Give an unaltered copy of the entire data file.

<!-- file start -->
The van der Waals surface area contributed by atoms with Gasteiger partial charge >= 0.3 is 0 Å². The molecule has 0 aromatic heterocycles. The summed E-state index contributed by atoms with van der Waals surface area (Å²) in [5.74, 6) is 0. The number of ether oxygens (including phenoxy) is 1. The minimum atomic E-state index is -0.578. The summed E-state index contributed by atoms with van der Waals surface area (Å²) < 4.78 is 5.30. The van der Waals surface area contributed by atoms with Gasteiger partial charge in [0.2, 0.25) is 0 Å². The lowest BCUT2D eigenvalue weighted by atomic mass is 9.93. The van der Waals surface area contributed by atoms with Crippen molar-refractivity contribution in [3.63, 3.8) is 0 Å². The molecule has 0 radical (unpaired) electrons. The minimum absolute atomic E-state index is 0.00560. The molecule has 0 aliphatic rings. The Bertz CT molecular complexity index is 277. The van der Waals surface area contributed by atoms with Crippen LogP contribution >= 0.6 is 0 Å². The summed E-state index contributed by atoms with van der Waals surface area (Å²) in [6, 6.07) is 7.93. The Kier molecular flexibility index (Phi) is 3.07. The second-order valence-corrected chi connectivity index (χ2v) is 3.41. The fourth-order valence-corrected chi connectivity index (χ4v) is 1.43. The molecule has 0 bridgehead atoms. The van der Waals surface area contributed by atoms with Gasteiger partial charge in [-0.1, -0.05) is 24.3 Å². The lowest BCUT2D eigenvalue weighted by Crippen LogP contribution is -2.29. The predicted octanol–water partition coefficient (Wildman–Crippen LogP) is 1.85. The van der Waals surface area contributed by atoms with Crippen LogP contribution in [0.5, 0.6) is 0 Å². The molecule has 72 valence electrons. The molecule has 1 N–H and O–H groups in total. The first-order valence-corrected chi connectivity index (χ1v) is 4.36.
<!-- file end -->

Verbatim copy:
The van der Waals surface area contributed by atoms with Gasteiger partial charge >= 0.3 is 0 Å². The molecule has 0 aromatic heterocycles. The summed E-state index contributed by atoms with van der Waals surface area (Å²) in [5.74, 6) is 0. The number of ether oxygens (including phenoxy) is 1. The minimum atomic E-state index is -0.578. The summed E-state index contributed by atoms with van der Waals surface area (Å²) < 4.78 is 5.30. The van der Waals surface area contributed by atoms with Gasteiger partial charge in [0.2, 0.25) is 0 Å². The lowest BCUT2D eigenvalue weighted by atomic mass is 9.93. The van der Waals surface area contributed by atoms with Crippen molar-refractivity contribution in [3.63, 3.8) is 0 Å². The molecule has 0 radical (unpaired) electrons. The minimum absolute atomic E-state index is 0.00560. The molecule has 0 aliphatic rings. The Bertz CT molecular complexity index is 277. The van der Waals surface area contributed by atoms with Crippen LogP contribution >= 0.6 is 0 Å². The summed E-state index contributed by atoms with van der Waals surface area (Å²) in [6, 6.07) is 7.93. The Kier molecular flexibility index (Phi) is 3.07. The second-order valence-corrected chi connectivity index (χ2v) is 3.41. The fourth-order valence-corrected chi connectivity index (χ4v) is 1.43. The molecule has 0 bridgehead atoms. The van der Waals surface area contributed by atoms with Gasteiger partial charge in [-0.1, -0.05) is 24.3 Å². The lowest BCUT2D eigenvalue weighted by Crippen LogP contribution is -2.29. The predicted octanol–water partition coefficient (Wildman–Crippen LogP) is 1.85. The van der Waals surface area contributed by atoms with Crippen LogP contribution in [0.5, 0.6) is 0 Å². The molecule has 72 valence electrons. The molecule has 1 N–H and O–H groups in total. The first-order valence-corrected chi connectivity index (χ1v) is 4.36.